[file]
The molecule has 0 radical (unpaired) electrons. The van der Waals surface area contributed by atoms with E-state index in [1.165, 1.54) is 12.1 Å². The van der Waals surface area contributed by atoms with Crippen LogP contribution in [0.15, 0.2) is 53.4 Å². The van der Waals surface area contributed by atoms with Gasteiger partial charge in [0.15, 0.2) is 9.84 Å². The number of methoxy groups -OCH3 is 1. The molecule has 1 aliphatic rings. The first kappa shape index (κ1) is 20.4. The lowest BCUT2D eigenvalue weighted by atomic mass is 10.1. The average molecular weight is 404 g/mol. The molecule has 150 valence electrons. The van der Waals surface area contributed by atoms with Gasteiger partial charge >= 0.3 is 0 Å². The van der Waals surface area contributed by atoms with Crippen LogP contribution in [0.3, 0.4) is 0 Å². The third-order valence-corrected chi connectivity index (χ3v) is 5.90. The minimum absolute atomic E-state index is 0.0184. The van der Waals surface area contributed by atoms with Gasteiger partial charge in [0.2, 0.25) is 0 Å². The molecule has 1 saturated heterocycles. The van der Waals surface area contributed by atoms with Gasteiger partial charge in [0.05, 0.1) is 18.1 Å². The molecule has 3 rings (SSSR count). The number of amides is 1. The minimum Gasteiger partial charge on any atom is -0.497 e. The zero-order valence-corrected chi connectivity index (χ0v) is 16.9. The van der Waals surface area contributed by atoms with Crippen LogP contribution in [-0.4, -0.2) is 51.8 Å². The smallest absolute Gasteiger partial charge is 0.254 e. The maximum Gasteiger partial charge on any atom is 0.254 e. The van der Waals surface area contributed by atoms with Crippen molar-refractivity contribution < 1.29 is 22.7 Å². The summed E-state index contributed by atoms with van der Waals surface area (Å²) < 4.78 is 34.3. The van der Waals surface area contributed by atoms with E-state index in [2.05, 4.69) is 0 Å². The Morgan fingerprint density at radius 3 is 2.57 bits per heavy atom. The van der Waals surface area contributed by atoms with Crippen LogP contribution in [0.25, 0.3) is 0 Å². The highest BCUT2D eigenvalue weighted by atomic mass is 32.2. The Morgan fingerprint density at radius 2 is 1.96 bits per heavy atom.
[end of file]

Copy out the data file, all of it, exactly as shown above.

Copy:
The molecule has 0 radical (unpaired) electrons. The van der Waals surface area contributed by atoms with E-state index in [1.165, 1.54) is 12.1 Å². The van der Waals surface area contributed by atoms with Crippen LogP contribution in [0.15, 0.2) is 53.4 Å². The van der Waals surface area contributed by atoms with Gasteiger partial charge in [0.15, 0.2) is 9.84 Å². The number of methoxy groups -OCH3 is 1. The molecule has 1 aliphatic rings. The first kappa shape index (κ1) is 20.4. The lowest BCUT2D eigenvalue weighted by atomic mass is 10.1. The average molecular weight is 404 g/mol. The molecule has 150 valence electrons. The van der Waals surface area contributed by atoms with Gasteiger partial charge >= 0.3 is 0 Å². The van der Waals surface area contributed by atoms with Crippen LogP contribution in [0.3, 0.4) is 0 Å². The third-order valence-corrected chi connectivity index (χ3v) is 5.90. The minimum absolute atomic E-state index is 0.0184. The van der Waals surface area contributed by atoms with Gasteiger partial charge in [0.2, 0.25) is 0 Å². The molecule has 1 saturated heterocycles. The van der Waals surface area contributed by atoms with Gasteiger partial charge in [0.05, 0.1) is 18.1 Å². The molecule has 3 rings (SSSR count). The number of amides is 1. The minimum Gasteiger partial charge on any atom is -0.497 e. The zero-order valence-corrected chi connectivity index (χ0v) is 16.9. The van der Waals surface area contributed by atoms with Crippen LogP contribution in [-0.4, -0.2) is 51.8 Å². The smallest absolute Gasteiger partial charge is 0.254 e. The maximum Gasteiger partial charge on any atom is 0.254 e. The van der Waals surface area contributed by atoms with Crippen molar-refractivity contribution < 1.29 is 22.7 Å². The summed E-state index contributed by atoms with van der Waals surface area (Å²) < 4.78 is 34.3. The van der Waals surface area contributed by atoms with E-state index in [2.05, 4.69) is 0 Å². The Morgan fingerprint density at radius 3 is 2.57 bits per heavy atom. The van der Waals surface area contributed by atoms with Crippen LogP contribution in [0.25, 0.3) is 0 Å². The highest BCUT2D eigenvalue weighted by atomic mass is 32.2. The Morgan fingerprint density at radius 2 is 1.96 bits per heavy atom.